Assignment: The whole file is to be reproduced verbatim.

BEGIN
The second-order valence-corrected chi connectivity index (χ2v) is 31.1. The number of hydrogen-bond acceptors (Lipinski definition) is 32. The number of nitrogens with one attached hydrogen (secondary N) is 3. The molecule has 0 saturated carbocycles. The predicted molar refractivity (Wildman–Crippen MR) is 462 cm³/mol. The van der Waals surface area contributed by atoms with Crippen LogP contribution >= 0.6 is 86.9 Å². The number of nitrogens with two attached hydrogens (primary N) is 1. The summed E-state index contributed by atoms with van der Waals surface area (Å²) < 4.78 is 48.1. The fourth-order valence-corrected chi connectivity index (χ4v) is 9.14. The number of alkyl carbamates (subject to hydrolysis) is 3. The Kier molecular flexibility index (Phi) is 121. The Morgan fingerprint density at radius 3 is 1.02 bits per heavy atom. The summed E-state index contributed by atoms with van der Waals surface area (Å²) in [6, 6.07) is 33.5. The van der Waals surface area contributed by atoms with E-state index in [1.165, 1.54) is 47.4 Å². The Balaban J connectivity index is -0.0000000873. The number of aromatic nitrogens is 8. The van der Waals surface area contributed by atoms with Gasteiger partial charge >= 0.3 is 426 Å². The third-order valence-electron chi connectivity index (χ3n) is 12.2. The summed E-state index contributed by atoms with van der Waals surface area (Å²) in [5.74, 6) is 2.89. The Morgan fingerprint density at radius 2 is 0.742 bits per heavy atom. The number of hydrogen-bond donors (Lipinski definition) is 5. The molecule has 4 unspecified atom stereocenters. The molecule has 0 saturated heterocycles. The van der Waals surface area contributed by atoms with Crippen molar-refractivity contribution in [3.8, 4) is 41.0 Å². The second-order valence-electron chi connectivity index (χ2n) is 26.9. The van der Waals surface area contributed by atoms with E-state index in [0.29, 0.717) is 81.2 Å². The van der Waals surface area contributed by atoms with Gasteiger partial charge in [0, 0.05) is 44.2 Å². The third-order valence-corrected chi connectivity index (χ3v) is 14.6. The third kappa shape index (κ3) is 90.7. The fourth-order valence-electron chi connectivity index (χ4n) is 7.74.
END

The second-order valence-corrected chi connectivity index (χ2v) is 31.1. The number of hydrogen-bond acceptors (Lipinski definition) is 32. The number of nitrogens with one attached hydrogen (secondary N) is 3. The molecule has 0 saturated carbocycles. The predicted molar refractivity (Wildman–Crippen MR) is 462 cm³/mol. The van der Waals surface area contributed by atoms with Crippen LogP contribution >= 0.6 is 86.9 Å². The number of nitrogens with two attached hydrogens (primary N) is 1. The summed E-state index contributed by atoms with van der Waals surface area (Å²) < 4.78 is 48.1. The fourth-order valence-corrected chi connectivity index (χ4v) is 9.14. The number of alkyl carbamates (subject to hydrolysis) is 3. The Kier molecular flexibility index (Phi) is 121. The Morgan fingerprint density at radius 3 is 1.02 bits per heavy atom. The summed E-state index contributed by atoms with van der Waals surface area (Å²) in [6, 6.07) is 33.5. The van der Waals surface area contributed by atoms with E-state index in [1.165, 1.54) is 47.4 Å². The Balaban J connectivity index is -0.0000000873. The number of aromatic nitrogens is 8. The van der Waals surface area contributed by atoms with Gasteiger partial charge >= 0.3 is 426 Å². The third-order valence-electron chi connectivity index (χ3n) is 12.2. The summed E-state index contributed by atoms with van der Waals surface area (Å²) in [5.74, 6) is 2.89. The Morgan fingerprint density at radius 2 is 0.742 bits per heavy atom. The number of hydrogen-bond donors (Lipinski definition) is 5. The molecule has 4 unspecified atom stereocenters. The molecule has 0 saturated heterocycles. The van der Waals surface area contributed by atoms with Crippen molar-refractivity contribution in [3.8, 4) is 41.0 Å². The second-order valence-electron chi connectivity index (χ2n) is 26.9. The van der Waals surface area contributed by atoms with E-state index in [0.29, 0.717) is 81.2 Å². The van der Waals surface area contributed by atoms with Gasteiger partial charge in [0, 0.05) is 44.2 Å². The third-order valence-corrected chi connectivity index (χ3v) is 14.6. The third kappa shape index (κ3) is 90.7. The fourth-order valence-electron chi connectivity index (χ4n) is 7.74.